“Louisiana’s unethical abortion restrictions forced doctors to deny me an abortion out of fear of persecution and losing their license. I was being forced to carry a fetus without a future.”
By: Nancy Davis
On what should have been the 50th anniversary of the passage of Roe v. Wade, I am reminded of what was stolen from me last June — the power to make my own personal decisions about my body, my family, and my future.
I remember getting the positive pregnancy test like it was yesterday. My fiancé and I danced down the hallway full of emotions as our kids jumped with joy. Shortly after receiving the good news, I was elated to be able to get an early ultrasound. My joy was soon ripped away. It was at that first ultrasound appointment that my fiancé and I first learned about acrania, a rare but fatal condition in which the fetus is missing the top of its skull. We were heartbroken to learn that my pregnancy was not viable. As a mother, I know it is my responsibility to do what’s best for me and my family. In this case, the best option was to get an abortion.
The situation soon got even more difficult — much more difficult. The consequences of the U.S. Supreme Court’s decision to overturn Roe v. Wade began to fester in abortion-hostile states, like my home state of Louisiana. Lawmakers — some of whom don’t even understand how pregnancy works — were suddenly given authority over reproductive health decisions. Louisiana’s unethical abortion restrictions forced doctors to deny me an abortion out of fear of persecution and losing their license. I was being forced to carry a fetus without a future.
Every day that passed pushed me further into pregnancy and deepened my pain. I was determined to reclaim my power. I knew I had to quickly navigate to another state to access abortion care. After exploring a few options, I called Planned Parenthood of Greater New York. They were informative, and they ensured we had the financial support we needed through Brigid Alliance, an abortion fund. They took the stress off by booking room and board, flight tickets, meal stipends, and even child care. The empathy and support we received gave us hope. It’s shocking to think that even in this extremely traumatic situation, I am in some ways lucky. Still, no one should be forced to travel hundreds or thousands of miles out of state for essential health care — or worse — forced to carry a state-sanctioned pregnancy against their will.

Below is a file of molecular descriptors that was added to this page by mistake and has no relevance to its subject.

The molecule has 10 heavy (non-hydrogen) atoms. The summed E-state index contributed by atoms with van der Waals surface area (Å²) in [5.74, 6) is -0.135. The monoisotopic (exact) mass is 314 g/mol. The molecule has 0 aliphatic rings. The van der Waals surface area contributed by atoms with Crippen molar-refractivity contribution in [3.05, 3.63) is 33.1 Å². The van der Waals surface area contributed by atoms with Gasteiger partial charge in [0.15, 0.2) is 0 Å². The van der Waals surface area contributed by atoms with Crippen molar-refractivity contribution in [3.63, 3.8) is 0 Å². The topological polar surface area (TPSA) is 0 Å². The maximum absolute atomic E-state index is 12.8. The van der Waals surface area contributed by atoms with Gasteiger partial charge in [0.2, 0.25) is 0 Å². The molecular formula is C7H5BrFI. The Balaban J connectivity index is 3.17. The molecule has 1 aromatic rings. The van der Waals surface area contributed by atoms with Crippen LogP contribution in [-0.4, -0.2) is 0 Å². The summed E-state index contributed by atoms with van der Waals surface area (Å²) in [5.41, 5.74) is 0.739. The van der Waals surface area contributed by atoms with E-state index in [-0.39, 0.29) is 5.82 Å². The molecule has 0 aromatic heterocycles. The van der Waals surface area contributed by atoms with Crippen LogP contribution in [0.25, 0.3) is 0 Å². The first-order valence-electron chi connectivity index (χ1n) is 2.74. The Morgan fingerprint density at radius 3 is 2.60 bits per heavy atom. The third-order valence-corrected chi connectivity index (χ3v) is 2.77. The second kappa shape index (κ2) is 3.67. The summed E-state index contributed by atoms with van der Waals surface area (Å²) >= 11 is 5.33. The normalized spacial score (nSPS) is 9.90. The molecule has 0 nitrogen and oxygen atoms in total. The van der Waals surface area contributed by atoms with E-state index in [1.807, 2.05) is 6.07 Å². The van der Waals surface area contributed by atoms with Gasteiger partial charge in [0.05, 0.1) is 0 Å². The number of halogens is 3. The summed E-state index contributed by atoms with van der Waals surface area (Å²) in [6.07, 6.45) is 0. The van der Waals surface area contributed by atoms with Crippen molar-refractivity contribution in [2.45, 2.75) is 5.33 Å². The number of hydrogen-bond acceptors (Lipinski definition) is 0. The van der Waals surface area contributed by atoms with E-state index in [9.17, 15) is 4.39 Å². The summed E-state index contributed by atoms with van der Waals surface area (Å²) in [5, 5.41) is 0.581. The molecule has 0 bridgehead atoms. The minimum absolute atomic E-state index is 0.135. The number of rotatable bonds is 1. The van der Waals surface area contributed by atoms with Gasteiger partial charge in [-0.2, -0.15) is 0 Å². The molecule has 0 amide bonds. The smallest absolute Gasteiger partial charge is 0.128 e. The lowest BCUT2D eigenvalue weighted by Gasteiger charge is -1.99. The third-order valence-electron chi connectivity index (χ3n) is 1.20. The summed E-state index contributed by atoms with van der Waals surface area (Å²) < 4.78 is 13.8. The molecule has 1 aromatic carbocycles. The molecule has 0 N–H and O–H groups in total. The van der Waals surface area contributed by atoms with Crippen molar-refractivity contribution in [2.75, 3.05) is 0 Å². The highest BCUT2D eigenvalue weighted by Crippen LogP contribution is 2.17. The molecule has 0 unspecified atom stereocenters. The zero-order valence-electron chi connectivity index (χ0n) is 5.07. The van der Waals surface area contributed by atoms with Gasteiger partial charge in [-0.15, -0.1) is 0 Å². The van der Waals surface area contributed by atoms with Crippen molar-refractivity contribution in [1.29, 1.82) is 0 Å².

Today one in three women of reproductive age in the U.S. — and more trans and nonbinary people — no longer have access to abortion in their state. I am one of those women — one of the many people who have experienced trauma over the last seven months as a result of the end of the constitutional right to safe, legal abortion. The court’s decision continues to most harm Black, Latino, Indigenous, and other people of color — communities for whom systemic racism has long blocked access to opportunities and health care.
This has changed my life, and I am committed to fighting to ensure other people don’t have to go through what I went through. I want to reimagine what is possible for our communities, centering those historically left behind. Our right to abortion was stolen from us. But a better, more equitable, future is ours — and I know we can build it together.
Nancy Davis lives in Baton Rouge, LA, and is the founder of the Nancy Davis Foundation, an organization that helps individuals who have experienced trauma as a result of a developmental defect during pregnancy.